I originally published this post on the Jiva blog last week but wanted to make a few changes that I realised were better served by posting the revisied version here.
4IP is a really interesting new initiative from Channel 4 that is setting out to look at how Channel 4 can fulfill its public service broadcasting requirements in a digital age where television is not necessarily the be all and end all.
It is of particular interest to a start-up like us here at Jiva as it is particularly looking to work with people with interesting digital projects and particularly those that are looking to provide some public benefit – which with our focus on education and our development of a new very cool top-secret service sums us up nicely (IMHO!).
All told the initiative has a budget of £50million (not all of it Channel 4 money – much of it is from partnerships with Regional Development Agencies etc) and will launch officially in October and I think it will immediately become a hugely important player in the digital social entrepreneur space currently best represented by Social Innovation Camp.
Channel 4 are also the major investor in School of Everything and while that predates 4IP I think it shows 4s commitment to this space and the sort of thing they are likely to be interested in; new solutions for old problems.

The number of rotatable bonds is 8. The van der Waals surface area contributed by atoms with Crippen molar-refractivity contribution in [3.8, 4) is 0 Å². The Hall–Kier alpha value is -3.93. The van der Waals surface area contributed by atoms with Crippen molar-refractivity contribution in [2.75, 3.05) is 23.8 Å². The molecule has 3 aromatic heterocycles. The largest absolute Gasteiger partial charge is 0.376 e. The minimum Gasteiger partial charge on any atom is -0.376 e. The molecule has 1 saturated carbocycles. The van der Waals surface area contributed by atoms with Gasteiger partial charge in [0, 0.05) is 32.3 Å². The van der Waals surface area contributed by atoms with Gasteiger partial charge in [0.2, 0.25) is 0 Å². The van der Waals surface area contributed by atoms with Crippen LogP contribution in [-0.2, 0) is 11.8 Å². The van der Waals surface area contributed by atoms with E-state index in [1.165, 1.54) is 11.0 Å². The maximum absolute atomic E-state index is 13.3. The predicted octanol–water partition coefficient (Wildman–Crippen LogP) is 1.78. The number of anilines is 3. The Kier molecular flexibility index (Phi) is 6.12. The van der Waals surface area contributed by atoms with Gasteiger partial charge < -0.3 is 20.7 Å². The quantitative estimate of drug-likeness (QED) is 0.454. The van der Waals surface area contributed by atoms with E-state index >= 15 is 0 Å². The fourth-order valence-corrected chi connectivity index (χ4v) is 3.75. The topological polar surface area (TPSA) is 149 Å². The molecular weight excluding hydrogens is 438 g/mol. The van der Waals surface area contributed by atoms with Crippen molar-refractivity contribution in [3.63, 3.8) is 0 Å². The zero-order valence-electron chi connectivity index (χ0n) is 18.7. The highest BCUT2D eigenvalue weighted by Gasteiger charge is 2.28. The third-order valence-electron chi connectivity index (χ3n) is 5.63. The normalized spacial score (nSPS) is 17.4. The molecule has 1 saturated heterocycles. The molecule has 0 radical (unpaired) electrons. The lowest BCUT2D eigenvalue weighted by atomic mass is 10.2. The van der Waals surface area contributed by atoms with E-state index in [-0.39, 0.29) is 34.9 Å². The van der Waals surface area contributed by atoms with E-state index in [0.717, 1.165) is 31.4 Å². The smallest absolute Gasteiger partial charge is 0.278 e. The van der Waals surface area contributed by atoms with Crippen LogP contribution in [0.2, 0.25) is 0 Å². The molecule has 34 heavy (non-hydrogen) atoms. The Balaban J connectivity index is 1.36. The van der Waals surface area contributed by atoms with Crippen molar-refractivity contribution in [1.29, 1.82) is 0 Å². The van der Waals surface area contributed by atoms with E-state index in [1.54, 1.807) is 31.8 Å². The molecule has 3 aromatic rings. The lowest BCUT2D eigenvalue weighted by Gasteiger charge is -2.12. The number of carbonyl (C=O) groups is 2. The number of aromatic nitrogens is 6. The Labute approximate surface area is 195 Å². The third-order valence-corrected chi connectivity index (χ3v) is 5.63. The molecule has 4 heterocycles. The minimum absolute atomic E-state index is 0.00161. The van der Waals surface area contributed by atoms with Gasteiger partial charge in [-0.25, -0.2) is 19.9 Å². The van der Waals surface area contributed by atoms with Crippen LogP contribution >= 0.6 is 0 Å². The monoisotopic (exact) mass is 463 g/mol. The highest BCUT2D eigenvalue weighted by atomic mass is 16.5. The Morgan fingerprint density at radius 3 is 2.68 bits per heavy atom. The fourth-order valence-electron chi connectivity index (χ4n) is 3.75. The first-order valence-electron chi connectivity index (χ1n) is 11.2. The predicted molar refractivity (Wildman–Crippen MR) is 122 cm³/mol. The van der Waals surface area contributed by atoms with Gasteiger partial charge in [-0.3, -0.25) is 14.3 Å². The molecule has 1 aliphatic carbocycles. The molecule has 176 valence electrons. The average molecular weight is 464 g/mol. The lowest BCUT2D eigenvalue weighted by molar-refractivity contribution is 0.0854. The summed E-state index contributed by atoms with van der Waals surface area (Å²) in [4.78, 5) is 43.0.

Tom Loosemore, most recently based at Ofcom but probably still best known for his work at the BBC leading much of the innovative work on the BBC website and who was a very popular keynote speaker at the 2007 JISC Conference, is leading the project and Ewan McIntosh, a prominent edublogger and conference speaker on social web and education (including doing the closing keynote at this years IWMW), is the first digital commissioner to be announced. Ewan gives an interesting interview on this weeks Guardian Tech Weekly podcast about 4IP and the sort of thing they will be looking for.
My only slight early gripe is that the South West, West and Wales seem a little poorly served by the geographical locations of the commissioners but hopefully that is something that can easily be overcome. Perhaps this is due to a lack of matched funding from the local RDAs etc? I don’t know but it would be interesting to find out as this region is a pretty major hotspot for media and technology independents and start-ups and it would be a real pity if it became an after thought tagged to the end of the Midlands commissioners role or something.